Always, on the first day of class when I taught the introductory United States history survey, whether as a graduate student or later as visiting faculty at different universities, I asked the students why they thought they were required to take the course. Was this just the capricious whim of some remote dean determined to complicate their lives? Or was there, perhaps, a defensible reason behind it?
In the end, this generally led to a robust discussion among the students about the usefulness of an historical perspective for understanding contemporary events; the importance of learning the lessons of the past; and the capacity of historical knowledge to connect individuals to a larger social experience that may involve shared values. During these conversations, I made sure to mention that, despite the continued certainty among some that their attendance was mandated by an anonymous and mean-spirited administrator, many people cared deeply about how I taught this class. I let them know that there were animated disagreements among elected leaders, political activists of all kinds, parent groups, and other educators about, for example, whether I framed the narrative of United States history as one of glorious achievement or as promises not kept; about who I included in that story and who I left out; and about how I explained the meaning of that history. Why, I asked them, might this be the case.
All of this, of course, was an attempt to make the students aware of the political battles that attend the teaching of history in particular, and the liberal arts more generally. E.H Carr’s distinction between facts and historical facts provides a useful reminder that argument and interpretation, not a recitation of chronological events, lie at the heart of the historical endeavor. The conversation is, finally, about what constitutes an historical fact, who gets to decide what is historically significant, and what it all means. In other words, the politics of history itself. As Paulo Freire said, education is not neutral, which says something about the importance of teaching.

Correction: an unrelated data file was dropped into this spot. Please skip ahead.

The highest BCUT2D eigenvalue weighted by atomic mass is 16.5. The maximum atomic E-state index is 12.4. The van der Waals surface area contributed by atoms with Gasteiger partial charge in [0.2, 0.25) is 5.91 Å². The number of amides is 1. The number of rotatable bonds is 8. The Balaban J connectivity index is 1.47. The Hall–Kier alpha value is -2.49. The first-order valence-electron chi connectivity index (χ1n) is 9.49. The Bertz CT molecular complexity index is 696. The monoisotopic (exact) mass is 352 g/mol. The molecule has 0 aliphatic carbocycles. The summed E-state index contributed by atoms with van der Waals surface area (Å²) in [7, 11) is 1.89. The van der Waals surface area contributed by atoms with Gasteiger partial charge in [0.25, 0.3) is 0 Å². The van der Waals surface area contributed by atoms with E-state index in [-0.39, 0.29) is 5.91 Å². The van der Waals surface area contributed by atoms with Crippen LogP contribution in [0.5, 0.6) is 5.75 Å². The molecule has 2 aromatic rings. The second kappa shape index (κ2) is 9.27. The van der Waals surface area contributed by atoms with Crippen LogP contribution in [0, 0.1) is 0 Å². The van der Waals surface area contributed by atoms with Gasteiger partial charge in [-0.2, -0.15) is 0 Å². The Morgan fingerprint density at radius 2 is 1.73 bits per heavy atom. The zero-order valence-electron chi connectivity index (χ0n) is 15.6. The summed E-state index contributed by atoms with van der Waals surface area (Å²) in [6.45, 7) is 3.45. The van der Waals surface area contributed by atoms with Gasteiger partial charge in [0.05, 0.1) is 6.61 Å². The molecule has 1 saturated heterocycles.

However, when 75 percent of university faculty across the country are temporarily employed and teach for low wages, without job security, health benefits, or retirement, it is easy to conclude that teaching is not considered important. At numerous colleges, with rising numbers of contingent faculty, financial resources dedicated to teaching constitute a shrinking percentage of overall budgets; adjuncts often only learn days before the term begins that they will teach a given course; temporary faculty rush to teach at two and three different campuses in order to earn a semblance of a living and barely have time to meet with students; and, part-timers are most often not considered or treated as full members of the department. Such working conditions do not support quality teaching. Yet contingent faculty teach most undergraduate classes.
But, just as we ask students to place events within broader historical circumstances, so too we need to consider the increasing dependence on contingent faculty in a larger political context. The rise of a majority part-time college teachers is part of an effort to diminish universities as sites for progressive thought and action by undermining tenure and academic freedom without waging a direct assault on it. Establishing a financially vulnerable cadre of teachers inhibits free and creative thinking in the classroom that might disturb the status quo. Living and working under economically insecure conditions, contingent faculty are less likely to challenge conventional wisdom or their students and more likely to present non-controversial issues in a non-controversial manner. A hesitation to provoke necessarily limits the kind of education that students experience by undermining the liberal arts commitment to the view that knowledge of the truth is never static, but always subject to the process of searching.
Such a perspective depends on remembering that this trend toward contingency has been many decades in the making, and did not merely emerge from the financial crisis of 2008. Though certainly the ranks of contingent faculty have grown since then, the ratio of full-time to part-time faculty had been steadily declining for the thirty years prior. Situating this story around that convenient date makes it easy to miss the deeper political roots of this phenomenon and to conclude that this is a financial issue when it is really about the politics of teaching.
A recognition of the seeming contradiction between the importance of teaching on the one hand and the deteriorating working conditions of those who teach on the other demands that those who seek to understand the move toward greater contingency be cognizant of the politics of education. Not doing so obscures the high stakes involved.